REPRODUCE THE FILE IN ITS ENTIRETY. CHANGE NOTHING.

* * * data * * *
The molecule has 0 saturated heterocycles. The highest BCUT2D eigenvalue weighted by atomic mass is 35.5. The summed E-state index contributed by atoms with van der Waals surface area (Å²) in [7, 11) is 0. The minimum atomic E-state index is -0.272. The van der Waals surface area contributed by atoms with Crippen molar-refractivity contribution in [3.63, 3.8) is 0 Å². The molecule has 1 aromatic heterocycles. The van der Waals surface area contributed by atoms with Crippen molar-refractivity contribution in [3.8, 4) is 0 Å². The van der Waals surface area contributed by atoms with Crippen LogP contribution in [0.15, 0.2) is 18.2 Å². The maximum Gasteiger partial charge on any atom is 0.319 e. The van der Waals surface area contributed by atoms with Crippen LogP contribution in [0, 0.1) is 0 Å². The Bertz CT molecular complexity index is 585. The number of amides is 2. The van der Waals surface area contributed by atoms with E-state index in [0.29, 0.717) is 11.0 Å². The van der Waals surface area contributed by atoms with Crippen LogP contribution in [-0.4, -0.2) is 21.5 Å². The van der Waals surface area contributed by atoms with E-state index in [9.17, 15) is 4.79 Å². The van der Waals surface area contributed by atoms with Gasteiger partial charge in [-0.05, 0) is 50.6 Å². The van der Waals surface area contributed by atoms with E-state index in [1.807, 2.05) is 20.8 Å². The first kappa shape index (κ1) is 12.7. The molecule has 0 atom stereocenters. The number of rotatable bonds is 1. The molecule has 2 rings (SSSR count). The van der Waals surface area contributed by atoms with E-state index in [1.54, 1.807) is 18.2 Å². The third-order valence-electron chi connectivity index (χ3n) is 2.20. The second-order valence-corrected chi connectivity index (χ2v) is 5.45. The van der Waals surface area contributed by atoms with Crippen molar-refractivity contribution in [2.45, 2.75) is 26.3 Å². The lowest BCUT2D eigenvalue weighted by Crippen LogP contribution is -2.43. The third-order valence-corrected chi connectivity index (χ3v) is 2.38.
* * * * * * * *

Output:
The molecule has 0 saturated heterocycles. The highest BCUT2D eigenvalue weighted by atomic mass is 35.5. The summed E-state index contributed by atoms with van der Waals surface area (Å²) in [7, 11) is 0. The minimum atomic E-state index is -0.272. The van der Waals surface area contributed by atoms with Crippen molar-refractivity contribution in [3.63, 3.8) is 0 Å². The molecule has 1 aromatic heterocycles. The van der Waals surface area contributed by atoms with Crippen molar-refractivity contribution in [3.8, 4) is 0 Å². The van der Waals surface area contributed by atoms with Crippen LogP contribution in [0.15, 0.2) is 18.2 Å². The maximum Gasteiger partial charge on any atom is 0.319 e. The van der Waals surface area contributed by atoms with Crippen LogP contribution in [0, 0.1) is 0 Å². The Bertz CT molecular complexity index is 585. The number of amides is 2. The van der Waals surface area contributed by atoms with E-state index in [0.29, 0.717) is 11.0 Å². The van der Waals surface area contributed by atoms with Crippen LogP contribution in [-0.4, -0.2) is 21.5 Å². The van der Waals surface area contributed by atoms with E-state index in [9.17, 15) is 4.79 Å². The van der Waals surface area contributed by atoms with Gasteiger partial charge in [-0.05, 0) is 50.6 Å². The van der Waals surface area contributed by atoms with E-state index in [1.807, 2.05) is 20.8 Å². The first kappa shape index (κ1) is 12.7. The molecule has 0 atom stereocenters. The number of rotatable bonds is 1. The molecule has 2 rings (SSSR count). The van der Waals surface area contributed by atoms with E-state index in [1.54, 1.807) is 18.2 Å². The third-order valence-electron chi connectivity index (χ3n) is 2.20. The second-order valence-corrected chi connectivity index (χ2v) is 5.45. The van der Waals surface area contributed by atoms with Crippen molar-refractivity contribution in [2.45, 2.75) is 26.3 Å². The lowest BCUT2D eigenvalue weighted by Crippen LogP contribution is -2.43. The third-order valence-corrected chi connectivity index (χ3v) is 2.38.